Repository logo

In vitro Recapitulation of the Polymicrobial Communities Associated with Cystic Fibrosis Airway Infections



Change log


O'Brien, Thomas James 


The airways of persons with cystic fibrosis (CF) are prone to lifelong colonisation with dense microbial ecosystems comprised of a diverse combination of bacteria and fungi. The role of interspecies interactions in modulating changes in gene expression and the metabolism of individual members of a polymicrobial community, compared with growth as an axenic population, is becoming increasingly apparent within the field of medical microbiology. In part, these poorly understood interactions explain why, regardless of intense research efforts, therapeutic treatments designed to clear such chronic airway infections often fail within the clinical setting. The paucity of existing in vitro and in vivo models used to study CF-associated infections greatly hinders research into the behaviours of polymicrobial communities. Species that coexist within the same in situ environment often outcompete one another when grown as a mixed population using traditional culture methods. The work presented in this dissertation redresses these problems. I describe the development and characterisation of a novel in vitro continuous-flow culture model. This experimental system permits the stable co-cultivation of distinctly different microbial species commonly-associated with CF airway infections; species that ordinarily readily outcompete one another in existing models. I demonstrate that the metabolic state and mutation rates of species cultured within the model remain stable for extended periods of time. Furthermore, I show that antimicrobial compounds display decreased efficacy against their target organism when grown as part of a polymicrobial community. I also show that different combinations of microbial species display different biofilm-forming potential. This work provides the basis of future research efforts aimed at the in vitro recapitulation of an entire polymicrobial community directly derived from persons with CF. Ultimately, this will help to bridge the bench-to-bedside gap for the development of more efficacious airway infection management regimens.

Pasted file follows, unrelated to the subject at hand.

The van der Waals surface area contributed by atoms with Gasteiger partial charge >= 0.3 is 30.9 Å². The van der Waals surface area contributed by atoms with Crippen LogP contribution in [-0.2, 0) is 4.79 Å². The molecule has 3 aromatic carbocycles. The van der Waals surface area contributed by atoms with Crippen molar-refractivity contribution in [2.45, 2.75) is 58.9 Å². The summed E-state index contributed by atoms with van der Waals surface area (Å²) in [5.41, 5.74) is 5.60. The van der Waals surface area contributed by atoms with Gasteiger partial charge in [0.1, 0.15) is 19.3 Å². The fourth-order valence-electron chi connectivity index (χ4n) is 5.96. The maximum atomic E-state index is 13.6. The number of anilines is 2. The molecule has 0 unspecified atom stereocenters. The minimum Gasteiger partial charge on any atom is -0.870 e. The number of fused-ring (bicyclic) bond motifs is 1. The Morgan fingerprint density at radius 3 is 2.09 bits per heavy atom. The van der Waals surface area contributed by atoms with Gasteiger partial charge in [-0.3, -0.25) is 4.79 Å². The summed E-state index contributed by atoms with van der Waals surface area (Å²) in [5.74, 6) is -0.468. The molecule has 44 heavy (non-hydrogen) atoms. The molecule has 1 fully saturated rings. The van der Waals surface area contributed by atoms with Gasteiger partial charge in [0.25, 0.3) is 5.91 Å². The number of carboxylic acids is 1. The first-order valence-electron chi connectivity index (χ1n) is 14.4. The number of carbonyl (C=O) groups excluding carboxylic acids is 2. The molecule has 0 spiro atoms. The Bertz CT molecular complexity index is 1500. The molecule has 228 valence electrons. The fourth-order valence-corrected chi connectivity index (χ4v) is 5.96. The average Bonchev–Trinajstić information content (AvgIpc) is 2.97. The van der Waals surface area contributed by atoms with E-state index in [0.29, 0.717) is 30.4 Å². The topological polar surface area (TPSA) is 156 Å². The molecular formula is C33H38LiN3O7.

Welch, Martin


Microbiology, Polymicrobial, Cystic Fibrosis, Continuous-flow, In vitro


Doctor of Philosophy (PhD)

Awarding Institution

University of Cambridge
National Centre for the Replacement Refinement and Reduction of Animals in Research (NC/P001564/1)
NC3Rs studentship NC/P001564/1 and further consumables support from the UK Cystic Fibrosis Trust (Venture and Innovation Award) and the British Lung Foundation.